Now, he’s saying that the very debate about what policy to advance for 11 million may have to wait for 10-12 years, when he is conveniently out of office.  That is the definition of inaction and an abject failure of leadership.  

Jeb Bush Blasts “Multicultural Society” and Justifies Critique By Emphasizing Slow Assimilation – On Same Day National Academies Report Shows the Opposite is True

Per Thomas Beaumont of the Associated Press, Bush said in Iowa yesterday:

“We should not have a multicultural society … When you create pockets of isolation — and in some places the process of assimilation has been retarded because they’ve slowed down — it’s wrong … It limits people’s aspirations.” 

This is a departure for a candidate who has long emphasized his own multicultural roots – for example, Bush told Telemundo earlier this year, “We eat Mexican food in the home.  My children are Hispanic in many aspects.  We don’t talk about it, but the Hispanic influence is an important part of my life.”  Further, his critique that assimilation is going slowly is directly at odds with the new National Academies report demonstrating that new waves of immigrant are actually assimilating into American society as rapidly as previous generations of immigrants. 

At its most generous interpretation, this is an in-artful comment by Bush trying to make a nuanced point about culture – and one that is incorrect, per the National Academies study.  At worst, this is a purposeful attempt by Bush to pander to voters concerned about the changing demographics of America while campaigning in a state whose caucuses are dominated by older white voters.  Either way, it’s another in a string of policy positions and remarks that show that Bush is drifting right and emphasizing harder-edged positions (witness his release of a six part immigration plan entirely comprised of enforcement details; his backtracking on a path to citizenship; and his pledge to end both the DACA and DAPA executive action programs in the first three months of his presidency).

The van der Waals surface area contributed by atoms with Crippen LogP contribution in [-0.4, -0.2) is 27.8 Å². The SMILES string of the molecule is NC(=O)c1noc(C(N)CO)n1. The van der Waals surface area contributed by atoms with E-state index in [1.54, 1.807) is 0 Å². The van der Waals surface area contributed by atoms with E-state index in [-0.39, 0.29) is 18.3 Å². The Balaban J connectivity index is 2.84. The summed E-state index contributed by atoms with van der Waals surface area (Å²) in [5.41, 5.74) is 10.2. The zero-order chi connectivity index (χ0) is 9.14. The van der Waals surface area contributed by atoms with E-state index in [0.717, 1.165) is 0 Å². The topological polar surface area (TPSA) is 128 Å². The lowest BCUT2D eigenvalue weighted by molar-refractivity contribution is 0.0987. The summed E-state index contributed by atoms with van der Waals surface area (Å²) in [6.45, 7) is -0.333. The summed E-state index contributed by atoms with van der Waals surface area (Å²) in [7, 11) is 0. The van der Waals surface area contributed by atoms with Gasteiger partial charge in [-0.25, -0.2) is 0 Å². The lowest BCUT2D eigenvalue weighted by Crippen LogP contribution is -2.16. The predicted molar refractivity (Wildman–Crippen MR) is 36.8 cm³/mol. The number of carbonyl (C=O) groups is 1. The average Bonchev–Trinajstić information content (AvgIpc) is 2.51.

Meanwhile, more and more observers are highlighting that the GOP as a whole is dangerously close to repeating Mitt Romney’s “original sin” from 2012 – tacking right in the primary on immigration, alienating Latino voters in the process, and destroying their general election chances as a result.  As Karen Tumulty and Jose DelReal write in a Washington Post story titled, “Shrill Rhetoric In the GOP Primary Race Could Come Back To Haunt The Party,”: 

“It wasn’t so long ago that Republicans were congratulating themselves for having put forward the most diverse group of presidential candidates from either political party, ever.

But the message Americans are hearing from the 2016 GOP field is sounding more and more exclusionary.

… Ultimately, the party’s message will be shaped by its nominee, and there are still more than four months to go before the first votes are cast in the Iowa caucuses.

However, many Republicans worry that the image of these early months will last.

‘This year is different, and what is happening now is leaving a searing impression,’ said Peter Wehner, who headed the White House Office of Strategic Initiatives under President George W. Bush. ‘This is toxic for the Republican Party — potentially lethal for it.’

The leading candidates, Wehner added, are ‘sending a message in bright, Trump-like lights to nonwhite voters that they are not welcome.’”